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“For if they fall…”

Posted on January 10, 2017

In approaching program development, I knew that many of our tasks would be framed by the “existential questions” we needed to answer. These questions cover a broad swath of territory – from defining our target demographic to the nature of our family program to the integration of Judaism into our model and philosophy. Today, I want to focus on one of our many “existential questions.” Will our program be session-based, with a distinct start and end date like Ramah in the Rockies’ summer programming, or will we have continuous enrollment where students join as needed and leave when ready, be that eight weeks or eighteen weeks? Most wilderness therapy programs follow a continuous enrollment model. The reasons for this are varied, but the most common factor centers around crisis moments for families. Families don’t usually plan to send their child to a wilderness therapy program. It is often a need that is identified during crisis, resulting in a fairly fast process from first contact to enrollment.

While there are many arguments favoring the continuous enrollment option, there are equally compelling reasons to consider session-based programming. Speaking with one long-time wilderness therapy guide, he explained that summer was his favorite season in the wilderness therapy program cycle. And, no, it wasn’t because of the weather. It was due to the huge influx of students during the summer which resulted in groups that would largely start and end around the same time, allowing for stronger peer and community development over the course of the program. He continued, explaining that strong peer connections maximize student growth. It is hard to recreate the personal development that happens when students learn and grow side by side, sharing the beginning and ending of their journey together.

As a Jewish people, we understand this concept well. We are Am Yisrael — the people of Israel — and our tradition emphasizes the importance of community in all aspects of life. We see this in Kohelet, where we learn that “two are better than one … for if they fall, the one will lift up his fellow, but woe to him that is alone when he falls, and does not have another to lift him up.” Research shows that a strong social support network is key to recovery efforts, but so often programs focus only on the personal process, and do not fully consider the positive influence of strong social supports. Emerging adulthood is a time when one’s peer group can have a strong impact, both for the good and the not so good. Understanding the role that this group can play in positive decision-making is an important part of the journey. At BaMidbar, we understand that success isn’t achieved alone.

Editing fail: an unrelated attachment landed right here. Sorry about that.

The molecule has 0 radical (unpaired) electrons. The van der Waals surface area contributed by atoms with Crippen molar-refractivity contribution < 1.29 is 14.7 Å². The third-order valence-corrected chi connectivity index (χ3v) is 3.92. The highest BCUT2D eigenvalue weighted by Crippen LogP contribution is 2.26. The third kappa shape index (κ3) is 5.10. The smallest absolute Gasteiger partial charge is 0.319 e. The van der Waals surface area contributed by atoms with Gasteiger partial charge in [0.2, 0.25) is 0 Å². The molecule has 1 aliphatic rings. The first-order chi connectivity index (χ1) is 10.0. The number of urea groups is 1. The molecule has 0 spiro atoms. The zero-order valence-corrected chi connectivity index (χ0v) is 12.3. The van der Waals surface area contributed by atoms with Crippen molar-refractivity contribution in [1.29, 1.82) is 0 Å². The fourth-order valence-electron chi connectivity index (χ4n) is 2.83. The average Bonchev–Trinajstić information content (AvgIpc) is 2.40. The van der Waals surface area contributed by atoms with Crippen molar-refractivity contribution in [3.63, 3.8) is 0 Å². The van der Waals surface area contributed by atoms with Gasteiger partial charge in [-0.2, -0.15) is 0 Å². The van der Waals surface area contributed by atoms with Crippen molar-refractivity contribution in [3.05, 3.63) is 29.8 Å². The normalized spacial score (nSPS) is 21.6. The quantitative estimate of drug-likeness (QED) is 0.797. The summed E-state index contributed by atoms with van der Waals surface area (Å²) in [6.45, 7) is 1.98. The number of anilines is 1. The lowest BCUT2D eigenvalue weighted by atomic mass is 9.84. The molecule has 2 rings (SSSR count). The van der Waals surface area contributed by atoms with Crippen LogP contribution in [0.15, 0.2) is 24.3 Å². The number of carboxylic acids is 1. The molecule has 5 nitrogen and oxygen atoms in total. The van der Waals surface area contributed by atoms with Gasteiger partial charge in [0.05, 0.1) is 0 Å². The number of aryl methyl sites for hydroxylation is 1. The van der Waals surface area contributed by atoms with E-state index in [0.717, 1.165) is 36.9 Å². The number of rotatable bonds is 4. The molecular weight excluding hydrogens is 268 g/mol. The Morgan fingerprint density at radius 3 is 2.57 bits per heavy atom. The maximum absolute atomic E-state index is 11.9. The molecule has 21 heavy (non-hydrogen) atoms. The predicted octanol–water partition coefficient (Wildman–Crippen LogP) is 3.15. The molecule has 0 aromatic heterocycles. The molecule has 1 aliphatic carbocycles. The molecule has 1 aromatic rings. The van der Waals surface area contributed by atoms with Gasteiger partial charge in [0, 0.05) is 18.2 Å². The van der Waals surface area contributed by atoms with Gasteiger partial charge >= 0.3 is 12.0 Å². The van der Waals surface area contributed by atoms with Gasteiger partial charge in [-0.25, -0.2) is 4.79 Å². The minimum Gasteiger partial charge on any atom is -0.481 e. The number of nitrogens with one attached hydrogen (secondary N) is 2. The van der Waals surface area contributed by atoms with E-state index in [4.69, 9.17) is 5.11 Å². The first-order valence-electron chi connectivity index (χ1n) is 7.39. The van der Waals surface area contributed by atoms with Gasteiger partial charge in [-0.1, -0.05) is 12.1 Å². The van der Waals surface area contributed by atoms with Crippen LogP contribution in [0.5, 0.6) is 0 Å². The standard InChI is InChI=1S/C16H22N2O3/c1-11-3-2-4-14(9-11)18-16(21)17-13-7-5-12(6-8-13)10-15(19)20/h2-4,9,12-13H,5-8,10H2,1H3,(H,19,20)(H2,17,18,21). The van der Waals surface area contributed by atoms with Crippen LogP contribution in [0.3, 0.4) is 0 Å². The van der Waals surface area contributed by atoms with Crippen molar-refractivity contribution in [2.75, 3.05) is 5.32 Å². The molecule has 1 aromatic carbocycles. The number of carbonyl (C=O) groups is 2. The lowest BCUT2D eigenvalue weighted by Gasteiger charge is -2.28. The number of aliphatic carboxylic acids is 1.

BaMidbar might face challenges with a session-based program. However, we are ready to do the work necessary to ensure that we succeed. Because we view community and connection as central to whole health wellness and our program values, having a session-based program will enable us to fully utilize peer groups as catalysts for personal change, helping students understand the importance of both independence and interdependence. We hope that at the end of the program, participants are not only asking what they can do to help themselves, but what their community can do to help them continue in a positive direction. When students are asking these two questions, the next logical step is for them to consider what they can do to help their community. When these three questions become integral to their identity, then we have truly set our students up for success.

Ultimately, BaMidbar’s goal is to serve a distinct need within the Jewish community. If a session-based program limits us from providing services to those who need it most, then we will reevaluate. We welcome your thoughts, concerns, and ideas regarding session-based model versus continuous enrollment, and invite you to email us at joryh@ramahoutdoors.org.

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